When her husband walked through the front door she was so overcome with sadness that her heart couldn’t take it so she died. This shows just how bad that she was treated because she died when she found out her husband was alive. Through the use of plot twist Kate Chopin showed how women were treated unfairly throughout her
At the beginning of the novel, Edna had appeared to be recognizing the fact that her life revolves around her husband and her children, and that it is her main duty to care for them. It is mainly Mr. Pontellier, her husband, who tries to establish an image of her being a both a perfect partner and wife. He views her as an object that must be suitable for the eyes of society. According to him, his wife is a “valuable piece of personal property which has suffered some damage” (Chopin 2). He is controlling over her appearance and actions.
Edna fully understands that society would brand her as a terrible woman, but she does not view herself as a bad person. There is an external and internal difference that Edna hopes to one day reconcile. Chopin, instead of creating tension within Edna, created tension within the society and Edna with her newfound independence does not mind how society classifies her. Decisively, it can be concluded that the tension between outward conformity and inward questioning builds the meaning of the novel by examining Edna’s role as a wife, mother, and as nontraditional woman in the traditional Victorian period.
Chopin demonstrates not only how men treat women, but also how important it was to be white in this post-civil war era. When Armand was the head of his house, he would not let Desiree make any changes to his house. He made sure that she knew that he was the alpha male. This is the thing that Kate hated the most as a woman was having no say in any part of the world. Kate as many other woman, even though they were white, still had no say.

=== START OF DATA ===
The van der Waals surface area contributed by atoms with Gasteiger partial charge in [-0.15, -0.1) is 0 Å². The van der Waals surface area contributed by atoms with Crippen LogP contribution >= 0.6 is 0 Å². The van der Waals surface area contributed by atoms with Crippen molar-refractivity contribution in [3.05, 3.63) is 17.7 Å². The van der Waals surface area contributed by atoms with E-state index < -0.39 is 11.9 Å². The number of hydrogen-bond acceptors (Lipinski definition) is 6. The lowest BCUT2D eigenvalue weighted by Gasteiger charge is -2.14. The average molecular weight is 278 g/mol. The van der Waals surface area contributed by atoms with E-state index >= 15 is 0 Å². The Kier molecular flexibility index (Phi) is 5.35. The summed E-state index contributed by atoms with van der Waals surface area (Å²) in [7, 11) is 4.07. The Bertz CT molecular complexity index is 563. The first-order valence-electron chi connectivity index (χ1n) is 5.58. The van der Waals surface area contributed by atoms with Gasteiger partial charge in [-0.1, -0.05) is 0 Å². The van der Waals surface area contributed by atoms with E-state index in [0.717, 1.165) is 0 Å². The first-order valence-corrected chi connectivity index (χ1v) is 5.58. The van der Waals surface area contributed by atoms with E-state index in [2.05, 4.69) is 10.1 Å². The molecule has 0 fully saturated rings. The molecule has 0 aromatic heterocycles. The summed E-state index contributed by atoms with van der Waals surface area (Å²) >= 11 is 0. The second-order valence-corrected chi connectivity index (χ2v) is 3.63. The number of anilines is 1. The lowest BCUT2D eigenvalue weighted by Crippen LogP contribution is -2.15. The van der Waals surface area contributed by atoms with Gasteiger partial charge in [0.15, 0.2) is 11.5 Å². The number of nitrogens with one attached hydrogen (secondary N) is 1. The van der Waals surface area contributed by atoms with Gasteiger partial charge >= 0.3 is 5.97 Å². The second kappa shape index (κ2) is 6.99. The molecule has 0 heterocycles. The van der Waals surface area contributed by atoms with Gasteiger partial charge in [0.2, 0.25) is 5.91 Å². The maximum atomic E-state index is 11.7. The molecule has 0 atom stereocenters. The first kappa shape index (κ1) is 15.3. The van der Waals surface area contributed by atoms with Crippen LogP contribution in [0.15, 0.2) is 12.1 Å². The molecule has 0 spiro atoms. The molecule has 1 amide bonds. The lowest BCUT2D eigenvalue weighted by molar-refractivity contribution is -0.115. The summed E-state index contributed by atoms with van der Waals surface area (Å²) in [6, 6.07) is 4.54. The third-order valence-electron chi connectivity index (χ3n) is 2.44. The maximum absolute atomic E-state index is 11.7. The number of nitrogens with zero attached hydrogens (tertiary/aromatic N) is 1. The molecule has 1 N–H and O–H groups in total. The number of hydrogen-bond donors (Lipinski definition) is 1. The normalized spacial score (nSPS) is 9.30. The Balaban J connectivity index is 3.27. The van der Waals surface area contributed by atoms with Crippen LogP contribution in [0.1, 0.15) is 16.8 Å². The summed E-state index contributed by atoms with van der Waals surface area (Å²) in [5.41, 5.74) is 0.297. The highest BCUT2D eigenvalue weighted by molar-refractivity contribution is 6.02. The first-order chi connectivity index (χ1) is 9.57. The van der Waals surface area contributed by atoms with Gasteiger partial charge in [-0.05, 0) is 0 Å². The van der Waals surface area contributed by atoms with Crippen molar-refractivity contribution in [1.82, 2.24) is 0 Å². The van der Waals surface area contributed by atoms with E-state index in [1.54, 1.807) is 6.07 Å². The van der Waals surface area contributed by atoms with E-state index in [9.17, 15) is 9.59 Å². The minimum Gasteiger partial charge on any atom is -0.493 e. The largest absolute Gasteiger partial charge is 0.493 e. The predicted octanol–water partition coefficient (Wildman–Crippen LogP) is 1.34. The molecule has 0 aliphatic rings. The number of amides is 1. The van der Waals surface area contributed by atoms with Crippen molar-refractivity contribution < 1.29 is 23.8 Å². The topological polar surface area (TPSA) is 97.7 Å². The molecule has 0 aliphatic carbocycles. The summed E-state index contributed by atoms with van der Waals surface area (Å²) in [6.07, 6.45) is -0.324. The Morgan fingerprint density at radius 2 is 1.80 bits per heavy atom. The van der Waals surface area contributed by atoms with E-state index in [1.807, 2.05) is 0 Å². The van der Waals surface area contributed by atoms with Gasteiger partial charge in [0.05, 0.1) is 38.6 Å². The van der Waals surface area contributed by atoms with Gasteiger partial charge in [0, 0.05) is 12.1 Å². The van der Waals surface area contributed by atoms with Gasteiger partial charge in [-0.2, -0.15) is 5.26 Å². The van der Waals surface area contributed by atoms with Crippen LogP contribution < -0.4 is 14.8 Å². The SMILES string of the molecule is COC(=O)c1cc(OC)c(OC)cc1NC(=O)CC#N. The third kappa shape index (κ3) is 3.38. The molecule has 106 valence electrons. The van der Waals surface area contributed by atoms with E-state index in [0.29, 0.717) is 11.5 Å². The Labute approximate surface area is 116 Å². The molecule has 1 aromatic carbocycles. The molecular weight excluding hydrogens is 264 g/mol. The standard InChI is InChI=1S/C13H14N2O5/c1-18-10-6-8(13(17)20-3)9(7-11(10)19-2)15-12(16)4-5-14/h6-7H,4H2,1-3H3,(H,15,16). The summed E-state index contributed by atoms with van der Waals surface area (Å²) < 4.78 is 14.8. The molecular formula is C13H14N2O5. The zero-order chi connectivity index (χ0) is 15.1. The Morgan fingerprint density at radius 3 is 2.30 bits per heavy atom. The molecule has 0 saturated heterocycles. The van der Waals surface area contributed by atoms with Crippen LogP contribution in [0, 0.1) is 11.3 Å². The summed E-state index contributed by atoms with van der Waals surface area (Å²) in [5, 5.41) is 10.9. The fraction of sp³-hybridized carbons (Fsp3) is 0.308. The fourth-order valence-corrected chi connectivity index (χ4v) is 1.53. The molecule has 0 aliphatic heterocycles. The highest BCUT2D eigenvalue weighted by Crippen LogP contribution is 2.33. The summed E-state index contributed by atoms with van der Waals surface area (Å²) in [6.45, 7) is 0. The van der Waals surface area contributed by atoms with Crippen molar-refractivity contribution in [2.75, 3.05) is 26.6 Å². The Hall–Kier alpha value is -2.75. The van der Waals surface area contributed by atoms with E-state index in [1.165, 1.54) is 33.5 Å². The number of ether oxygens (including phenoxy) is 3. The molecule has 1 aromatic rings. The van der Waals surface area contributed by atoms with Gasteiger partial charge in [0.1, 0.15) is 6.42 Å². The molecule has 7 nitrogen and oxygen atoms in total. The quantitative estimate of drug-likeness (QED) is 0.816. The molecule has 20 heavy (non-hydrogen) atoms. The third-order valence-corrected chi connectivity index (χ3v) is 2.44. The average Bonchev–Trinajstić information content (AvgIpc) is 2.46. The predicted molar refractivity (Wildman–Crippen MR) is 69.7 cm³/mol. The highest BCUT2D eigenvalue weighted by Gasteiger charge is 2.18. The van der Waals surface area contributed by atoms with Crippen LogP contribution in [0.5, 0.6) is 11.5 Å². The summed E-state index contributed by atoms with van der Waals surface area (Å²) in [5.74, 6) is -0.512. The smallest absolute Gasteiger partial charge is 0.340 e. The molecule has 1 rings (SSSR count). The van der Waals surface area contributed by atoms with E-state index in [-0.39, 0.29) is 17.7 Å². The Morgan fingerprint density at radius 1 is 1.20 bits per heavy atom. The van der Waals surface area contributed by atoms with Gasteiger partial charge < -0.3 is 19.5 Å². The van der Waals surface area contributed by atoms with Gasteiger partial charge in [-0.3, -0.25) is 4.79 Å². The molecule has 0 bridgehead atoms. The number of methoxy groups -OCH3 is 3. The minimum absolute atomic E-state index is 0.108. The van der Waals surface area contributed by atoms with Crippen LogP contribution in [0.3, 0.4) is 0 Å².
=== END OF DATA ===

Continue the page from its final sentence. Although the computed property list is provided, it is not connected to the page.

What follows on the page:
Kate Chopin introduces her main character as “Mrs. Mallard” to signify her being married. However, within her marriage, she loses herself. Being married, she took her husband’s last name and became a wife. In a way it changed her personality. She was no longer her own self, she was someone else’s “property”.
Kate Chopin is the author of the most popular short story "The Story of an Hour". Chopin paints a bleak picture of marriage in this story. It is a short story focusing on a young married woman of the late nineteenth century as she reacts to the news that her husband has died in a train accident. The story was written in a time period when women did not really have right to express their feeling and desire. Women were supposed to stay home and take care of the family whereas the husbands went out to work.
“Desiree’s Baby” is a story written by Kate Chopin. This short story is about a young girl named Desiree who was adopted by the Valmonde family. She later on falls in love and gets married to Armand Aubigny, the owner of the plantation; L’ Abri. Desiree’s ends up having her first child, but there is something different about this baby that makes Armand avoid his wife and child. It turns out that the baby is of mixed race and Armand blames Desiree.